McAuliffe vetoes bills legalizing carry concealed switchblades, giving minors access to weapons for sport

Terry McAuliffe
(AP Photo/J. Scott Applewhite)

(WJHL) – Virginia Gov. Terry McAuliffe vetoed two Senate bills on Monday.

According to press releases from McAuliffe’s office, the governor first vetoed Senate Bill 1347, which would make it legal to carry a concealed switchblade knife for the purpose of “engaging in a lawful profession or lawful recreational activity the performance of which is aided by the knife.”

The bill would also legalize switchblade-related transactions, including the sale, bartering, giving or furnishing of switchblade knives.

McAuliffe said in a statement on Monday that the Virginia Code does not define “lawful profession” or “recreational activity,” thus putting a burden on law enforcement to determine if a person is engaged in a lawful profession or recreational activity.

He also added that “there is no compelling need to add to the list of weapons that can be lawfully concealed from public view and easily traded. Legalizing the concealed carry of switchblade knives would needlessly endanger the lives of Virginians. Furthermore, the laws of the United States prohibit the manufacture, transportation or distribution of switchblade knives.”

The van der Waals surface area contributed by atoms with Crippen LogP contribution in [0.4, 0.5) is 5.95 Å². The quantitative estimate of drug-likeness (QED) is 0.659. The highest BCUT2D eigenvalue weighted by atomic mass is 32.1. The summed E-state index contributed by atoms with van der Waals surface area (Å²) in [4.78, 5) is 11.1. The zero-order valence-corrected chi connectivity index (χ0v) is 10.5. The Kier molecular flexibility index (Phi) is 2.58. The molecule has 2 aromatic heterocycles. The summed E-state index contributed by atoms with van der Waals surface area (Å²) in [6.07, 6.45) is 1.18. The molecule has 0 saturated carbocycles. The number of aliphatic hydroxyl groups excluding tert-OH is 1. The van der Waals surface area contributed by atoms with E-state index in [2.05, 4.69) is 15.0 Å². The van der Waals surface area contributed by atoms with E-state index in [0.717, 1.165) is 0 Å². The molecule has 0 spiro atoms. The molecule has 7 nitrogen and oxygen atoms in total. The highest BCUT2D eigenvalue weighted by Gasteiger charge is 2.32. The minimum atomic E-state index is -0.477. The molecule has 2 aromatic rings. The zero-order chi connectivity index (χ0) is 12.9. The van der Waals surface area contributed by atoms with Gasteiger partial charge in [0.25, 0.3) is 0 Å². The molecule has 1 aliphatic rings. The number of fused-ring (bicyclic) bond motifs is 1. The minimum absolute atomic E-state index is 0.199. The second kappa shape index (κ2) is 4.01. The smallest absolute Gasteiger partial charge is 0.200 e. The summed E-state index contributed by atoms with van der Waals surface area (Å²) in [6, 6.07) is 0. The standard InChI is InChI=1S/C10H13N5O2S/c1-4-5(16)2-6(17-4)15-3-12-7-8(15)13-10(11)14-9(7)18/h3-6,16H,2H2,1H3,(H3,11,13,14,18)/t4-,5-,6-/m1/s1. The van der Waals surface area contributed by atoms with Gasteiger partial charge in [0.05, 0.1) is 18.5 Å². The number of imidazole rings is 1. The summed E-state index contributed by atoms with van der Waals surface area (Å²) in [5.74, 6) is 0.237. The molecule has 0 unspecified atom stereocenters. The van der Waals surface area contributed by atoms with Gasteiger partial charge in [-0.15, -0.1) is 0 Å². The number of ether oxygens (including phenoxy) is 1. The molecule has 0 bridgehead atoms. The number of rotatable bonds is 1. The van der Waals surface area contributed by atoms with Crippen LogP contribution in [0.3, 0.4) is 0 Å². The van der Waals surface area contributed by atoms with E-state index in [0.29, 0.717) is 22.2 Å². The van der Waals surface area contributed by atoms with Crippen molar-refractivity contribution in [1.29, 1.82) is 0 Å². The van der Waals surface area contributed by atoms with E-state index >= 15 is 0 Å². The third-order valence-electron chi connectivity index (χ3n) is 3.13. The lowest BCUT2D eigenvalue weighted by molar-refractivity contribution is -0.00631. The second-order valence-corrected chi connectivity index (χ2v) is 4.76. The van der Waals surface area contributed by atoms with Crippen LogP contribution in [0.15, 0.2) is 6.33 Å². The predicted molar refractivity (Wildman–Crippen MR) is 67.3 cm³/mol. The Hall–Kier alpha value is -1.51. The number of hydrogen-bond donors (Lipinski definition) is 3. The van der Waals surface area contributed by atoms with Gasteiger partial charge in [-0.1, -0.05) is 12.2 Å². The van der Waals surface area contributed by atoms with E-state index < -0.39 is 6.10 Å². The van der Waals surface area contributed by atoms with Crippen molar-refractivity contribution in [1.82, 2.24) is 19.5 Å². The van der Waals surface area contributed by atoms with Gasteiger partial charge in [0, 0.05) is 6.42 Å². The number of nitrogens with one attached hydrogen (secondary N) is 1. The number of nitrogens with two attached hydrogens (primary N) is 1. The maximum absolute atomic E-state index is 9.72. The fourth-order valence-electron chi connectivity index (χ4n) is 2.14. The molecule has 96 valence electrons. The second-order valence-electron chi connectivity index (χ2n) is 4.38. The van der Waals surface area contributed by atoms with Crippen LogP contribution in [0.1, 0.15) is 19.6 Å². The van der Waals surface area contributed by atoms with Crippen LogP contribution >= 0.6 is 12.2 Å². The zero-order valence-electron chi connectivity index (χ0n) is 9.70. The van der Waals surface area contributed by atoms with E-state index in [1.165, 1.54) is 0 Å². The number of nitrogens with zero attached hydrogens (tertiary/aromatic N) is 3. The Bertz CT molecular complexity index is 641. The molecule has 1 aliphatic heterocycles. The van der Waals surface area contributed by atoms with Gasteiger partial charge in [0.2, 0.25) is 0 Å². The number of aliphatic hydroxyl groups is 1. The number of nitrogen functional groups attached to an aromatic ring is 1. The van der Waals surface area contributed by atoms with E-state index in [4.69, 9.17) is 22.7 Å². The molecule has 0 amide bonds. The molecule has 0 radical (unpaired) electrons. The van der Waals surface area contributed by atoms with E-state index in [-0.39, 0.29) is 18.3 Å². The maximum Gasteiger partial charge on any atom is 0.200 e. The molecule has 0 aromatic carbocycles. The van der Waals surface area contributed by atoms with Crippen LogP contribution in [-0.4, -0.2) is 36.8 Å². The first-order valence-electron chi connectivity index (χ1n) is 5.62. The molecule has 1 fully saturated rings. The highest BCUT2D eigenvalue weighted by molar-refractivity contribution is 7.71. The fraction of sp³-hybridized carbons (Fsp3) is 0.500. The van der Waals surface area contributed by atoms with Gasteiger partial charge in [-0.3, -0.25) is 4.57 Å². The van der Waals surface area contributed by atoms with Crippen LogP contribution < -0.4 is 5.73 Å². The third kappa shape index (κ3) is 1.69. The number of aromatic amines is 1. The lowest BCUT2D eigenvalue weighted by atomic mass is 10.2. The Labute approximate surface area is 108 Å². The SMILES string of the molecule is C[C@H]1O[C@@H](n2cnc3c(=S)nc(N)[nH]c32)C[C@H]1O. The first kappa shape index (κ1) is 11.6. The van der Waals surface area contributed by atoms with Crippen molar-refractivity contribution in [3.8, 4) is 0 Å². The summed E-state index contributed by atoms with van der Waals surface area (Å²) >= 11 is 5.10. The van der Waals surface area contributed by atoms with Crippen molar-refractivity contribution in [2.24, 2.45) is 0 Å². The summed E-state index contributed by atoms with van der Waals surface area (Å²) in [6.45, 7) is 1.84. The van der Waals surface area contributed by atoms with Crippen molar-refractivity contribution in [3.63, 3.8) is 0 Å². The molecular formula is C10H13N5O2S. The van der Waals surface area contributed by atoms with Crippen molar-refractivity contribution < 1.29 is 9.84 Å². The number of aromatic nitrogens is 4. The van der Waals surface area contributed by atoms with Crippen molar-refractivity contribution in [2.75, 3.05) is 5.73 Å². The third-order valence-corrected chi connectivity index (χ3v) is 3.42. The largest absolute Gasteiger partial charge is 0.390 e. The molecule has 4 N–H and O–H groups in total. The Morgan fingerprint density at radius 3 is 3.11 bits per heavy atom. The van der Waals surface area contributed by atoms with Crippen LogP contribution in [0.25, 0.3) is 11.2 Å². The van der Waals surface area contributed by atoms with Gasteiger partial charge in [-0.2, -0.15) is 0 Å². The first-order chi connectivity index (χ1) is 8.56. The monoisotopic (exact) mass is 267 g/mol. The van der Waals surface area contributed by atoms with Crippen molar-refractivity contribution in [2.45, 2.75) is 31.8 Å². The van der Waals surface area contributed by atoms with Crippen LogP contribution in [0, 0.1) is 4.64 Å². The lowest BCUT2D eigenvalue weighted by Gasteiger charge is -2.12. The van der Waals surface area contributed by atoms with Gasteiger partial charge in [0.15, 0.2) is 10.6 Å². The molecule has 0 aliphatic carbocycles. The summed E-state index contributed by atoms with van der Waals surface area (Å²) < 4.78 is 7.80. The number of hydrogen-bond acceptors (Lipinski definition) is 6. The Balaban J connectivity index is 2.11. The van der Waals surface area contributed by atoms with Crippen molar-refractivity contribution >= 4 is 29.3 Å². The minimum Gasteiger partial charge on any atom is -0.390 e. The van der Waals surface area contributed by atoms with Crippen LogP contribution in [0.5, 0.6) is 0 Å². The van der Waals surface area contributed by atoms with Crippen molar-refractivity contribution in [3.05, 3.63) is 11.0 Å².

McAuliffe also vetoed Senate Bill 865, allowing unrestricted furnishing of lethal weapons to minors.

“Pursuant to Article V, Section 6, of the Constitution of Virginia, I veto Senate Bill 865, which would provide an exemption to the prohibition against furnishing specified types of knives to minors,” McAuliffe said in a statement Monday. “Under the bill, such a transfer would be permissible if between family members or ‘for the purpose of engaging in a sporting event or activity.’ ”

McAuliffe said “sporting event or activity” is undefined and said encouraging minors to have weapons intended for injuring or killing is “contrary to the welfare of our youth and Commonwealth.”

He said the bill would be difficult for law enforcement officers to determine if a minor meets the criteria of the bill.

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